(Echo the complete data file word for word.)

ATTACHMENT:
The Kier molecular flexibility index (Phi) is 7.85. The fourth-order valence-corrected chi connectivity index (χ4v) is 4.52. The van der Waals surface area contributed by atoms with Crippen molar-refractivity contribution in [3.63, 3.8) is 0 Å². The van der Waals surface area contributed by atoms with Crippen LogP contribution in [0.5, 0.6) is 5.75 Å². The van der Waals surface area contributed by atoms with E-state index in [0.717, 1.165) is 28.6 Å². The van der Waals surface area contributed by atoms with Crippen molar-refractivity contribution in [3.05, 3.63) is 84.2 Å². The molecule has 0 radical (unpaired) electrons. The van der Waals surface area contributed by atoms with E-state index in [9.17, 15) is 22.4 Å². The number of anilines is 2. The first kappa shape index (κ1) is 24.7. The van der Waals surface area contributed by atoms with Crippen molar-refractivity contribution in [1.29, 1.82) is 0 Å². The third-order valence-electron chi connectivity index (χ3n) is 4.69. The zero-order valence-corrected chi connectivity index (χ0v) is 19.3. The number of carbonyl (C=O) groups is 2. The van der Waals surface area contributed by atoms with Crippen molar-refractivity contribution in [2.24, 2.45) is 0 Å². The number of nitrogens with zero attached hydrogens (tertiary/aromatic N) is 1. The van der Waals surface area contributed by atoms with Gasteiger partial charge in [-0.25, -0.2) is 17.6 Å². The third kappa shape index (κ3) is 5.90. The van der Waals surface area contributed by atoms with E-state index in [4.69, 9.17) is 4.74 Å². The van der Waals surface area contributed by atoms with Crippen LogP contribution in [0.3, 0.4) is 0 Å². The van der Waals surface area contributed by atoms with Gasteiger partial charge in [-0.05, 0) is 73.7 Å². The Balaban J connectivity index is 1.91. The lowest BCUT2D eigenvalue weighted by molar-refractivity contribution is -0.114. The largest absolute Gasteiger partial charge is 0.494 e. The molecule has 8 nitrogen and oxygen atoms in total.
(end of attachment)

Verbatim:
The Kier molecular flexibility index (Phi) is 7.85. The fourth-order valence-corrected chi connectivity index (χ4v) is 4.52. The van der Waals surface area contributed by atoms with Crippen molar-refractivity contribution in [3.63, 3.8) is 0 Å². The van der Waals surface area contributed by atoms with Crippen LogP contribution in [0.5, 0.6) is 5.75 Å². The van der Waals surface area contributed by atoms with E-state index in [0.717, 1.165) is 28.6 Å². The van der Waals surface area contributed by atoms with Crippen molar-refractivity contribution in [3.05, 3.63) is 84.2 Å². The molecule has 0 radical (unpaired) electrons. The van der Waals surface area contributed by atoms with E-state index in [9.17, 15) is 22.4 Å². The number of anilines is 2. The first kappa shape index (κ1) is 24.7. The van der Waals surface area contributed by atoms with Crippen molar-refractivity contribution in [1.29, 1.82) is 0 Å². The third-order valence-electron chi connectivity index (χ3n) is 4.69. The zero-order valence-corrected chi connectivity index (χ0v) is 19.3. The number of carbonyl (C=O) groups is 2. The van der Waals surface area contributed by atoms with Crippen molar-refractivity contribution in [2.24, 2.45) is 0 Å². The number of nitrogens with zero attached hydrogens (tertiary/aromatic N) is 1. The van der Waals surface area contributed by atoms with Gasteiger partial charge in [-0.25, -0.2) is 17.6 Å². The third kappa shape index (κ3) is 5.90. The van der Waals surface area contributed by atoms with E-state index in [4.69, 9.17) is 4.74 Å². The van der Waals surface area contributed by atoms with Crippen LogP contribution in [0.3, 0.4) is 0 Å². The van der Waals surface area contributed by atoms with Gasteiger partial charge in [-0.05, 0) is 73.7 Å². The Balaban J connectivity index is 1.91. The lowest BCUT2D eigenvalue weighted by molar-refractivity contribution is -0.114. The largest absolute Gasteiger partial charge is 0.494 e. The molecule has 8 nitrogen and oxygen atoms in total.